Our Unschooling Adventure - which officially started in Lowell in the Fall of 2005 - now continues in Berlin.

Friday, April 28, 2006

Questions about Learning

Forbes magazine had a recent article "Sharp as a Tack". It has an embedded slide show called "Six Ways to Keep Your Brain Sharp". It is targeted at senior citizens, but I don't see why the recommendation would not apply to all humans. Here are the 6 suggested activities:

  • Learning to play a musical instrument
  • Learning a new language
  • Dancing
  • Playing ping-pong
  • Doing jigsaw puzzles
  • Juggling

Several questions immediately arise:

  • Why these particular activities? What's so special about them?
  • Since each of them presumably "exercises" the related brain-center, each of them should lead to more growth (more & better synaptic interconnections?) within that region of the
    brain. Does that also lead to a better "overall fitness" of the brain (if there is such a thing)?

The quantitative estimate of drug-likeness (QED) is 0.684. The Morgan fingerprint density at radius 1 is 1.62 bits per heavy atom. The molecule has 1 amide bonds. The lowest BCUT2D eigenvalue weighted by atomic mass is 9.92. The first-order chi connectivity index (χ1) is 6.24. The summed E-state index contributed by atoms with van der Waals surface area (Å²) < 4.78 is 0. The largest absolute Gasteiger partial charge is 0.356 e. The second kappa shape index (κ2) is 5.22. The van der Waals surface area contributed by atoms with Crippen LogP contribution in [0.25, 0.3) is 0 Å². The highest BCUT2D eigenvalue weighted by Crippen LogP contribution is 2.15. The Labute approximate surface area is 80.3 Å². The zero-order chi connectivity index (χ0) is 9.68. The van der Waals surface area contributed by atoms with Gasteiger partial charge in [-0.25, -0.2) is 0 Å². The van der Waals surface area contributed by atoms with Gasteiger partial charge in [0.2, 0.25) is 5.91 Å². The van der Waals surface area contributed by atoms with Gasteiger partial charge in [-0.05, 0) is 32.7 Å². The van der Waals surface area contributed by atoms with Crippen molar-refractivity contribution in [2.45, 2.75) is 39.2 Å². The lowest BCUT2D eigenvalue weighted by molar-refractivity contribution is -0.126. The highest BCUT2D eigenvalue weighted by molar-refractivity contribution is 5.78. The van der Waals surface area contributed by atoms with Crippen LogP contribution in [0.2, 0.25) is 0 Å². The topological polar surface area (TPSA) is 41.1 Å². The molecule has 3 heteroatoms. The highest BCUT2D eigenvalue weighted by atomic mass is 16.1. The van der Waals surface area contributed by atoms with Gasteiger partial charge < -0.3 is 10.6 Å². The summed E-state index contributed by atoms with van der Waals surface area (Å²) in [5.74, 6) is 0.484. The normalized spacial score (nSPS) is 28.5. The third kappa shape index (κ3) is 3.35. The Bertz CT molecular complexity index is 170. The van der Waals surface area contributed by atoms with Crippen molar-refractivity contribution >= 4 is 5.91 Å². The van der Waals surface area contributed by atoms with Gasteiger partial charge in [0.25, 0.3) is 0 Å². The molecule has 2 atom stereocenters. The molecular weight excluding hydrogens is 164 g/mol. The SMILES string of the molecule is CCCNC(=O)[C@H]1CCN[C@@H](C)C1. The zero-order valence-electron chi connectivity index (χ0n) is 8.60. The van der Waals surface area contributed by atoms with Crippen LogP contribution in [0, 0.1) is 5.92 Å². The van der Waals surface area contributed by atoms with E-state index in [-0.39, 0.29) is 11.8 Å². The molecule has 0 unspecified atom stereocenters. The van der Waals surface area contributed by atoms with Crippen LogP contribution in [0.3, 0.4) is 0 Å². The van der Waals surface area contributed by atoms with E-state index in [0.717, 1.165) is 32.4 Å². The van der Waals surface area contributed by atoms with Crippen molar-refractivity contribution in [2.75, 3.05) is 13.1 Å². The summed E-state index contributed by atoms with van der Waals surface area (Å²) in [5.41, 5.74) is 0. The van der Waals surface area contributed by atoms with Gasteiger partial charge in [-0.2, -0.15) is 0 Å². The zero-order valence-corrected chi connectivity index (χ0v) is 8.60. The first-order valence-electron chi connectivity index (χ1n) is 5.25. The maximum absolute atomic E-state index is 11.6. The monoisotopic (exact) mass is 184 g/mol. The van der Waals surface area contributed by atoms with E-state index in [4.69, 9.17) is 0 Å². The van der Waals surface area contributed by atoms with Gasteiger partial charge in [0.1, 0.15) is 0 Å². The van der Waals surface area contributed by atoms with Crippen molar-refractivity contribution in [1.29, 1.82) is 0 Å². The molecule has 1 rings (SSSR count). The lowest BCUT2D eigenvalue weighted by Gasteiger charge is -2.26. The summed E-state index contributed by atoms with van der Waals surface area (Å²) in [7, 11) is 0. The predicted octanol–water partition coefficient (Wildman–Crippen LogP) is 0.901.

• If it does increase the overall fitness of the brain, how do the activities rank in terms of improvement per unit time spent?

I am going to email the author of the article to see if she has answers or pointers to any of these. I will keep you posted.


Blogger Andrea said...

I must ask my grandfather about this. He was an EEG technician (measured brain waves) for many years and has always been interested in the brain (and radio, but that;s another story...)
Now he's 90 and sharp as a tack. He doesn't play ping-pong, juggle or dance much, but he's young at heart. :)

5:49 PM

Blogger Manoj Padki said...

Here's a line in the main article that might point to the answer: "The best activities are those that start simple and get increasingly challenging, engaging several senses at once." Makes sense to me, but I need more specific reasons about those 6 activities...

10:29 PM


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